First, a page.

Annetjen Juliana Maul

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Annetjen Juliana Maul (Sergius)

Also Known As: "Anna Julianna /Moule/Zarins", "Annetjen Zarius", "Sargusch", "Servin"
Birthplace: Germany
Death: Died in New York, USA
Immediate Family:

Daughter of <private> SERGIUS (OR SERVIN); Philip Sergius; <private> ANDREAS and Maria Elizabeth Andreas
Wife of Christoffel Maul
Mother of Divertje Decker; Margaretha Constable; Anna Catryna Weller; Annatje Comfort; Elizabeth Comfort and 1 other

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About Annetjen Juliana Maul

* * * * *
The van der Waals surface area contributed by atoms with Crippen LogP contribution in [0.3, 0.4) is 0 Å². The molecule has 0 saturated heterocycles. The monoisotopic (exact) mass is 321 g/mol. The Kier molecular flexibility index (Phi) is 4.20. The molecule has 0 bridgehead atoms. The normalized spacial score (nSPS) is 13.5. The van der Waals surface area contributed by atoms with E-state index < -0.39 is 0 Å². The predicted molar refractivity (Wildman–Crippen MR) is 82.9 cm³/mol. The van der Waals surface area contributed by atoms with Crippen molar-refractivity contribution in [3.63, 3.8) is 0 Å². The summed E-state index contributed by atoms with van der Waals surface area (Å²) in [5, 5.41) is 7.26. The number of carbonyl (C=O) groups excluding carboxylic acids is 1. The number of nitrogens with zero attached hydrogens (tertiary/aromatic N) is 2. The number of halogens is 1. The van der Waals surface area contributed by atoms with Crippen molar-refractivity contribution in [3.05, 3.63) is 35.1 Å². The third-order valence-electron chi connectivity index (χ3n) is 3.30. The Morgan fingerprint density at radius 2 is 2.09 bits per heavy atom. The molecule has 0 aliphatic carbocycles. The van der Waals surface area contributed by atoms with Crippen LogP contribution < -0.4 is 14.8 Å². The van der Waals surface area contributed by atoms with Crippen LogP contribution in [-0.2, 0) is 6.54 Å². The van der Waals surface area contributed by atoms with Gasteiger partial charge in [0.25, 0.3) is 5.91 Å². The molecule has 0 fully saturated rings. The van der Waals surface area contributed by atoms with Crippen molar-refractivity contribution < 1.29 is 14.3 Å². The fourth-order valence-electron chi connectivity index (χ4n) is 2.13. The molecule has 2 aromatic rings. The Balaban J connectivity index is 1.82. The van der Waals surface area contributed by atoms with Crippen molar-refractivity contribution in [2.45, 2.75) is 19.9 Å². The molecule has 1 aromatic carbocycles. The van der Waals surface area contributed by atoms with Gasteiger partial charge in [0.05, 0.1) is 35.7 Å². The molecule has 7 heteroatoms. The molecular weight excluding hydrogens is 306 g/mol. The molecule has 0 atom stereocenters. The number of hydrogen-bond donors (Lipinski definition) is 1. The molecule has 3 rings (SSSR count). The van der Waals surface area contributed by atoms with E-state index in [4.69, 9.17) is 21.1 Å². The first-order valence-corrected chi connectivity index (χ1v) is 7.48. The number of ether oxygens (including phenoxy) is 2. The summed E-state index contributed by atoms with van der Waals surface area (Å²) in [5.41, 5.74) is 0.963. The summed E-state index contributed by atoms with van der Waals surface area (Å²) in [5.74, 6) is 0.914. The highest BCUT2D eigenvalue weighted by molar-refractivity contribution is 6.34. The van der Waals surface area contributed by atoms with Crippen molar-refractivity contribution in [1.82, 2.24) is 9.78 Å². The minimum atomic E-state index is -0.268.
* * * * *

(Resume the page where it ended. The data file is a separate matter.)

A complete compilation of the history of the Palatines who first came to New York State in 1708-1722

Published by The Palatine Society of the United Evangelical Lutheran Church of New York and New England, Inc.

Copyright 1953 by THE PALATINE SOCIETY, INC.

The Palatines of New York State